A depressed Rupee means that the prices of fuel (which is imported) will be high – and that in turn impacts the prices of transported goods (like food grains and vegetables) and the general inflation. With Inflation high, RBI would not be able to easily reduce the interest rates and that means that the cost of capital to Industries would be high – which in turn impacts the GDP growth and the corporate performance. The devaluation also will make the price of Gold in INR go high. So even though the global prices of Gold have fallen, the Rupee price of Gold is again inching up. Also with this depreciation, the global (FII’s) investing into India lost on their returns and so they withdrew in large quantities – from Debt and from Equity markets in India.   The FII’s moving out of equities has resulted in the sensex being very volatile.

I believe that the Rupee will stay in the 60 plus range – as I believe that India has economic problems that cannot be solved with the current government. The government’s inability to push through reforms announced last year is clearly visible to all.  With elections planned for next year, I do not expect any bold reforms from govt in the coming months. Our current account deficit is high and we are still announcing measures like the food security bill which will put further pressure on the country’s finances.  Only after the next elections, is there a hope of some bolder reform measures – and so till then I expect the Rupee to be under pressure and to be in the 60’s. Due to that:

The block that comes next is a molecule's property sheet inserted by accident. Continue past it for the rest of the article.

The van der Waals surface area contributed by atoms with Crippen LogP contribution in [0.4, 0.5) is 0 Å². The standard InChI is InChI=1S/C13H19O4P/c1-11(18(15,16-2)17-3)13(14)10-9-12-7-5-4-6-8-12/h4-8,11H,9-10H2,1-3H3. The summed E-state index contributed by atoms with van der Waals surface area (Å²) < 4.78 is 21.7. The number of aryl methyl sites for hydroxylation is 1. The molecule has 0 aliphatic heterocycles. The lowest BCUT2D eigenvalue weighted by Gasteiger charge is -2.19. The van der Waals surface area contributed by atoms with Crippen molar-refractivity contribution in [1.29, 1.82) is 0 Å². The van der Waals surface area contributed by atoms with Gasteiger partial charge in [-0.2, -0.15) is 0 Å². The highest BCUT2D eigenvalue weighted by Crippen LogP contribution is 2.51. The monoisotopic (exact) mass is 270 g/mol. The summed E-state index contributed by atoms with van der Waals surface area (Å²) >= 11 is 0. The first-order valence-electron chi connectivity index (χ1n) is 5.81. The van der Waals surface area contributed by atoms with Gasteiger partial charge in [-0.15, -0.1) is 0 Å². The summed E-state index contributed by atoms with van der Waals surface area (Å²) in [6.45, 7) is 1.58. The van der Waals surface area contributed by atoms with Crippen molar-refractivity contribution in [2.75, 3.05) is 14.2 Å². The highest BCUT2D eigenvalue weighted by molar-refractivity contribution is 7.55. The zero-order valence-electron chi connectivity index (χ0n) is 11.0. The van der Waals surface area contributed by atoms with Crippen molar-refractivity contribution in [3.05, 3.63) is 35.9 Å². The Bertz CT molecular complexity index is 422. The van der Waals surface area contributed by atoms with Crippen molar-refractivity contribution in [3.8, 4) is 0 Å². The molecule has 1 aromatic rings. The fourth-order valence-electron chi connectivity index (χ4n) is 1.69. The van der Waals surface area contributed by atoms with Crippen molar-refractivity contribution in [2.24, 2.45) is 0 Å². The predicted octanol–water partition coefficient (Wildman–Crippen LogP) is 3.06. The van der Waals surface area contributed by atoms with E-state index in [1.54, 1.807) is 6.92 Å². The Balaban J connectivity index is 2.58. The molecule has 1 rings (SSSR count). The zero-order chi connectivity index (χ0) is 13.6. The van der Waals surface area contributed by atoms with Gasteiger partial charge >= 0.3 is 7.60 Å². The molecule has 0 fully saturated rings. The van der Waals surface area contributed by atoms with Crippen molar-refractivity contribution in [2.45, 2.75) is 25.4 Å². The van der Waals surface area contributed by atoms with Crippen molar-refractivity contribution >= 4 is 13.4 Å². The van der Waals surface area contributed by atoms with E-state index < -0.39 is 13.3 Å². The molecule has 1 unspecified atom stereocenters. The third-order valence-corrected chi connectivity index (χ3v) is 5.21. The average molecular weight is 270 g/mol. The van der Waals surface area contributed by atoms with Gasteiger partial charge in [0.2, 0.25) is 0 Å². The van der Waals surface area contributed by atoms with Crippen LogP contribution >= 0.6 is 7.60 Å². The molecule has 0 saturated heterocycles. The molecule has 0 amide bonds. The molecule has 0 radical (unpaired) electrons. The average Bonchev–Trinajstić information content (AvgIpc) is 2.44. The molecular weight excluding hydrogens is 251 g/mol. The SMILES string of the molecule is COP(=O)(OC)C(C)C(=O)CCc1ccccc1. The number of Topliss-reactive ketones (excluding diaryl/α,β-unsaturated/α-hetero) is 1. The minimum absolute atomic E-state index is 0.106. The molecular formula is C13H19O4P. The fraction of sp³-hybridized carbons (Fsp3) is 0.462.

• I foresee inflation being high and RBI finding it difficult to reduce the interest rates (despite the new RBI Governor).
  • I foresee Gold hanging on at the current levels  -not giving any great returns beyond 10% per annum– there could also be additional duties on Gold imports (to reduce the imports further).